The response rate was 73% of attendees with 981 respondents for the first time period and 546 for the second. There were no significant differences between the two time periods in the gender, age, ethnic distribution or main language of service users accessing the service. Overall, the main dental problem was toothache (72%) and the main reason for choosing this service was due to the inability to access another emergency dental service (42%). Significantly fewer service users attended the out-of-hours emergency dental service during the second period because they could not get an appointment with their own dentist (p = 0.002 from 28% to 20%) and significantly more service users in the second period felt the emergency dental service was easier to get to than their own dentist (P = 0.003 from 8% to 14%). Service users found out about the service from multiple sources, of which family and friends were the most common source (30%). In the second period fewer service users were obtaining information about the service from dental receptionists (P = 0.002 from 14% to 9%) and increased use of NHS Direct for a dental problem was reported (P = 0.002 from 16% to 22%) along with more service users being referred to the service by NHS Direct (P = 0.02 from 19% to 24%). The most common preference for future emergency dental care was face-to-face with a dentist (79%).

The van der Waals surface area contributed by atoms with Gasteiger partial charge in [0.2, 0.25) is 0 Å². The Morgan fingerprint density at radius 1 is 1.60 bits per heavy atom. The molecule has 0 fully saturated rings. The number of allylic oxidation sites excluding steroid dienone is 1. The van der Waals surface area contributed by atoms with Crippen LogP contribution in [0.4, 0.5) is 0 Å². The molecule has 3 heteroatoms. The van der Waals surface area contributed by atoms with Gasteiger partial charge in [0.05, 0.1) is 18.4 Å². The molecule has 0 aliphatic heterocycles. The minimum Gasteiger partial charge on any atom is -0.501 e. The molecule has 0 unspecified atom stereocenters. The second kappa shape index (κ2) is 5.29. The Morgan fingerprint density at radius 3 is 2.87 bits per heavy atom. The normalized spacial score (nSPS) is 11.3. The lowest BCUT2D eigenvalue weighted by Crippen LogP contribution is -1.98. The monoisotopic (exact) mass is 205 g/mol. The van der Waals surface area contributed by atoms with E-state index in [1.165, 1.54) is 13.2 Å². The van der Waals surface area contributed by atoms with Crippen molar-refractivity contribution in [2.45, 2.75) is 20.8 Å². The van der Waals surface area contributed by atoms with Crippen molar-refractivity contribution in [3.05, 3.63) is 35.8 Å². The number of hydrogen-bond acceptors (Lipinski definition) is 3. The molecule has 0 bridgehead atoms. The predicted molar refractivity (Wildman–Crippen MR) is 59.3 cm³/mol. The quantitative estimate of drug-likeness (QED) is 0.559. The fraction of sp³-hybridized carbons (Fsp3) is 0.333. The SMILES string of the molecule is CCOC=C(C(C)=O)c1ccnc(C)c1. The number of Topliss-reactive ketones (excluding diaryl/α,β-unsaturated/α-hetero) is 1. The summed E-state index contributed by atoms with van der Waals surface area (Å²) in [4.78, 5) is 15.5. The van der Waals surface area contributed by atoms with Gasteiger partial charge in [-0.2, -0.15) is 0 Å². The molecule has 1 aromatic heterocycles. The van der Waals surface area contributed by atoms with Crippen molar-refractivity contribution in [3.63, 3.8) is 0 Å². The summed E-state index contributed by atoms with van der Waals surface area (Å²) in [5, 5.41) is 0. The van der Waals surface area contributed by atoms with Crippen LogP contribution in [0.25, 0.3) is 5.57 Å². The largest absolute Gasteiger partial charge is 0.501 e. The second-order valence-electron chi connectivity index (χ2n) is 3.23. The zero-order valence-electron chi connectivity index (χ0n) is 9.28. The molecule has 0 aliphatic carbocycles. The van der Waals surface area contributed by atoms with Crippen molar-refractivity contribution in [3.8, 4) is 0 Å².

This study has provided an insight into how and why people use an out-of-hours emergency dental service and has helped to guide future commissioning of these services. Overall, the service was being used in much the same way both before and after the 2006 dental contract. Significantly more use was being made of NHS Direct after April 2006; however, informal information networks such as friends and family remain an important source of information about accessing emergency dental services.